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August 22, 2012

Column # 1,617

Today’s Christian Women

By Mike McManus

Three-quarters of Christian women in America, the backbone of most churches, say they are mature in their faith, feel they are making the most of their gifts and potential and believe they are doing meaningful ministry according to Barna Group polls.

Six out of 10 say they have substantial influence in their church and two-thirds feel supported by the men in their lives – husbands and pastors.

That’s a lot of satisfied women – much higher than I would have expected.

True, about a third of women feel a lack of opportunity at church, feel misunderstood or undervalued by their leaders and resigned to low expectations.

That’s 70 million churched adult women who are unhappy in their church roles.

However, contrary to a widely shared perception, Christian women are as likely as Christian men to consider themselves to be leaders, Barna reports.  About a third of both genders see themselves as leaders.  Further, most women (52%) believe the church is receptive to their leadership, while only about 30% serve as leaders at work, at home or in their community. 

Here is concrete evidence America’s churches are living up to the ideal Paul outlined in Galatians (4:28), “Gone is the distinction between Jew and Greek, slave and free men, male and female – you are all one in Christ Jesus,” as the Phillips translation puts it.

Contrast this genuine equality of the genders and openness to female leadership among Christians with the utter male domination of women in the Muslim world.  Muslim females are much less likely to be able to go to school, to work outside the home, or even to be able to drive in some countries such as Saudi Arabia.

It is no accident that countries influenced by Christianity are far more developed economically and politically because women are deemed to be as important as men. America and Europe have prospered in part because we invest in developing the whole human race.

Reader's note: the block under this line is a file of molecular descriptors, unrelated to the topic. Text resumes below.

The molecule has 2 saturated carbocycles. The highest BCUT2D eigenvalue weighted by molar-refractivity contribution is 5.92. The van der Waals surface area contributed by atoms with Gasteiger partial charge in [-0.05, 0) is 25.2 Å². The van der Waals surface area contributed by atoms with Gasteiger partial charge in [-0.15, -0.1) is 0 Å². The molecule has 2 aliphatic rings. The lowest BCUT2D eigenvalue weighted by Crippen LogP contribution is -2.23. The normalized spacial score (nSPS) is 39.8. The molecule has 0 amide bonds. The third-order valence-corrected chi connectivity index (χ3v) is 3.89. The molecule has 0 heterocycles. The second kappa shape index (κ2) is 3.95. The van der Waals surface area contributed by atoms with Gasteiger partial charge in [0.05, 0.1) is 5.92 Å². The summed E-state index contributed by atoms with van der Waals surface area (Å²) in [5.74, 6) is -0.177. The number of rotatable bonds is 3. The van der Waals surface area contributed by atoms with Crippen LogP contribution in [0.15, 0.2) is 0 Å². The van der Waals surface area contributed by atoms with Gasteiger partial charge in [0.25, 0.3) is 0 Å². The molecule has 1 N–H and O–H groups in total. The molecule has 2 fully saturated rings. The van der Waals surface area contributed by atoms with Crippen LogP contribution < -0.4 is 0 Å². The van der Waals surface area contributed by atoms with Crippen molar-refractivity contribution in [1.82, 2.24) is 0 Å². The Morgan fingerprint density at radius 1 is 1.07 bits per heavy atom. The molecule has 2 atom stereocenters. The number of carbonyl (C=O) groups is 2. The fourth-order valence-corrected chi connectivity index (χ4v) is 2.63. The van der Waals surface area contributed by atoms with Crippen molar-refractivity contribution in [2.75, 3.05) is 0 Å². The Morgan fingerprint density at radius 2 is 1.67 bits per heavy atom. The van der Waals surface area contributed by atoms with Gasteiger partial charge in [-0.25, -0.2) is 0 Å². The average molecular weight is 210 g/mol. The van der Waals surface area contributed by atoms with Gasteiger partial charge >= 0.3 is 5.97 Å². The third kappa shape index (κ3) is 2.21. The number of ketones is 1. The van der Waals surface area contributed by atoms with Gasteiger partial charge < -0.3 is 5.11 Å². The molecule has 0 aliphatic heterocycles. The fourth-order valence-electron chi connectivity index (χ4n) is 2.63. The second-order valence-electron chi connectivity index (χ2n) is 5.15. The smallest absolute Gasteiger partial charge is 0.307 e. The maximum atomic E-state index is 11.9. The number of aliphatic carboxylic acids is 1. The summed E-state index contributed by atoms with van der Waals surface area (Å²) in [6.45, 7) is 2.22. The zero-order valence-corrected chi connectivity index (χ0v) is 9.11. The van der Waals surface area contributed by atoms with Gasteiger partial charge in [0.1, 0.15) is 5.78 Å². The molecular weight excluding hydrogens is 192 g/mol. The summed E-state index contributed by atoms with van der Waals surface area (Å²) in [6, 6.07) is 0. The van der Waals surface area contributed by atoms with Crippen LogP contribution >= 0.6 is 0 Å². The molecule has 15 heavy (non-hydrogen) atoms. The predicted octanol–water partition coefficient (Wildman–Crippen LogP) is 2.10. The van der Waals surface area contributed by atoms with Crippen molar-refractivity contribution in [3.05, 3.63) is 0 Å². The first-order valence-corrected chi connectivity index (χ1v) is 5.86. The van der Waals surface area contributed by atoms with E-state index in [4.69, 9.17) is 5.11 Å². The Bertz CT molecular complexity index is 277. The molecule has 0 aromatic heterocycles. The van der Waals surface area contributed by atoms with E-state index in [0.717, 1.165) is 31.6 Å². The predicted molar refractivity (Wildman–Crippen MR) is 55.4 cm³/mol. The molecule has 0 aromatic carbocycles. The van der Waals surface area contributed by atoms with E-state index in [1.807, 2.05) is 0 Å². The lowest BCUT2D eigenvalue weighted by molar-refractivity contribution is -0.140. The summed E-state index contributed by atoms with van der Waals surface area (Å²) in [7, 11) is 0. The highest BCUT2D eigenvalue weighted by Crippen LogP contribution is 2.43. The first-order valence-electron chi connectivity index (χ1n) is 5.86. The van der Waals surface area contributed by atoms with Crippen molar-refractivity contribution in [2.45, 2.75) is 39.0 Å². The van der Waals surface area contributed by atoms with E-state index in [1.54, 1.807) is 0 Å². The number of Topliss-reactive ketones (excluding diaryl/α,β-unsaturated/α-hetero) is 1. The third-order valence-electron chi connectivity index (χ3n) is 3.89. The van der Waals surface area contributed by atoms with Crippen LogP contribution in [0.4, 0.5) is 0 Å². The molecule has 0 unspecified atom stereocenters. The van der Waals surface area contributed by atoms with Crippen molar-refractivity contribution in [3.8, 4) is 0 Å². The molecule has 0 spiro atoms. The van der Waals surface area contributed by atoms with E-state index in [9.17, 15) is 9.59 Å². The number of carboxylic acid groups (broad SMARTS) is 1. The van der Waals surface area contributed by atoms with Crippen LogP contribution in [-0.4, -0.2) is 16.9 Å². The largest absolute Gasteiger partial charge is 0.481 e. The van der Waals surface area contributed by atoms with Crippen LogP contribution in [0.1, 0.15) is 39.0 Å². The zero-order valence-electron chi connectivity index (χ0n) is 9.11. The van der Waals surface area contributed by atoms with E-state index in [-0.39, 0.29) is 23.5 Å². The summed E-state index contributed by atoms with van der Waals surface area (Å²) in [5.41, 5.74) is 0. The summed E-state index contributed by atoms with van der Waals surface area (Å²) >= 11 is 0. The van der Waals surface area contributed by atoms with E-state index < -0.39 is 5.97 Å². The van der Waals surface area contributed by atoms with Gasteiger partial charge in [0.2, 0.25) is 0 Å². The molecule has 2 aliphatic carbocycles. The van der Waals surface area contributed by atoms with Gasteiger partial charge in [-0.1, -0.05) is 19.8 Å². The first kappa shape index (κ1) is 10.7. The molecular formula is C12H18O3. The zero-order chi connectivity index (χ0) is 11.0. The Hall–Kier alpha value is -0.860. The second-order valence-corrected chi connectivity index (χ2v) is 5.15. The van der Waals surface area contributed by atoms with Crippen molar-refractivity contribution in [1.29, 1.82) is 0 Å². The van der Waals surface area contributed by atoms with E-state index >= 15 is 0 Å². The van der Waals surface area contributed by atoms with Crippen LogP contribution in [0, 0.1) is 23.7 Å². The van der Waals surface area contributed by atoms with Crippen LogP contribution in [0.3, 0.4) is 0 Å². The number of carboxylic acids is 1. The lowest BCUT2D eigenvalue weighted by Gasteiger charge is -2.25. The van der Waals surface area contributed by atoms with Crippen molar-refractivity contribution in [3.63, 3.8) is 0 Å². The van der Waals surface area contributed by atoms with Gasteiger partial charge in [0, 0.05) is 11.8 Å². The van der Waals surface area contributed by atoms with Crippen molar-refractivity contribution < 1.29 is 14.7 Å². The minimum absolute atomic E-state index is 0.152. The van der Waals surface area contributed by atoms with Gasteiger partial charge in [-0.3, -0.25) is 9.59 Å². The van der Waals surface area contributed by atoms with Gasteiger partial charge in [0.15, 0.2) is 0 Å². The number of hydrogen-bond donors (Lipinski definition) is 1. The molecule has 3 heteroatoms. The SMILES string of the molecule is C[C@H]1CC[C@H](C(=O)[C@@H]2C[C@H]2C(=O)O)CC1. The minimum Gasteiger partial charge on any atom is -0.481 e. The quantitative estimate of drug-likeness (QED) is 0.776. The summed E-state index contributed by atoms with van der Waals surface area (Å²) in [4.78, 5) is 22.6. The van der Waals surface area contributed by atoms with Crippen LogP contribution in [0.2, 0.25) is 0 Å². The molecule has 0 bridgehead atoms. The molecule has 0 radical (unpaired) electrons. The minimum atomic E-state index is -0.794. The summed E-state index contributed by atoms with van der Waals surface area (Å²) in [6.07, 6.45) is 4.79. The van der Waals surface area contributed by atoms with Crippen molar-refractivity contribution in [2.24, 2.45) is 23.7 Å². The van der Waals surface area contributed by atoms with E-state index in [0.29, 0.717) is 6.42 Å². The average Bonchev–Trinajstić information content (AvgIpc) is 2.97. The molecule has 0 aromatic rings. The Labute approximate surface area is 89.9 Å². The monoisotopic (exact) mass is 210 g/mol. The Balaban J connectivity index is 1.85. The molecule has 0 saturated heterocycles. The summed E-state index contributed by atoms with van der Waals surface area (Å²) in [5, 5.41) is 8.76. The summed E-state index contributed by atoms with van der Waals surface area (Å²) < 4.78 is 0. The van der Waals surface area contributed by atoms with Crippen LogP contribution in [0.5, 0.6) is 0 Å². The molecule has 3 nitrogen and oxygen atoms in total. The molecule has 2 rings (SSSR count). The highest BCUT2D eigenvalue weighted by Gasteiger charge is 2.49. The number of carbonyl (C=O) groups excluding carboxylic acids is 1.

Interestingly, Barna found women more likely to identify themselves as a servant than as a leader, “a label embraced by half of today’s Christian women.”  How do they serve?  By praying for others, encouraging others, helping the needy, sharing the Gospel and volunteering. 

Most Christian women want to do more with their life.  Three-quarters of women say they “can and should be doing more to serve God.” 

Sincere Christians are genuinely humble. 

What’s the source of this commitment of Christian women? 

Nearly eight of ten feel spiritually nurtured by their faith.  “The vast majority of women claim to have an `extremely close’ or a `pretty close’ relationship with God,” Barna reports.  Half of women surveyed say they take time every day to evaluate the quality of their relationship with God.

Furthermore, three out of four women say their faith is characterized by joy and equal numbers experience a lot of spiritual freedom in their faith. Two-thirds feel fulfilled by their spiritual lives.

However, their spiritual lives are rarely “their most important source of identity. That role is taken up by the strong priority Christian women place on family.”

Fully 53% of women say their highest priority is family, vs. only 16% who rate their faith as their top priority.

Two-thirds believe their most important role in life is as a mother or parent.  Jesus came next, with 13% believing their most important role is as a follower of Christ.  In third place is their role as a wife (11%).  Only 3% say their work as an employee or executive is their highest priority.

Their most important goal?  Raising their children well. However, Barna deduced “their marriages may be suffering from a lack of intentionality, with only 2% saying their most important goal in life is to enhance their relationship with their partner.

I disagree. One reason few women cite marriage-related goals is that they are “quite satisfied in their marriages.”  Six of ten women are pleased with their marriages v. half who are pleased with their parenting.

Asked what they most struggle with, women cited “disorganization” and “inefficiency” most often.  Anger and selfishness ranked third and fourth, with excessive arguing next in line. Only 13% said they struggled with envy and 8% with lust.

What has been their “biggest disappointment in life?”  Three in ten cited the death of a loved one as their biggest concern, 20% cited family or children, while 9% said a divorce or bad marriage was their biggest disappointment.

However, three-fourths of women are happy in their faith and in using their gifts to serve others.

That’s what matters.

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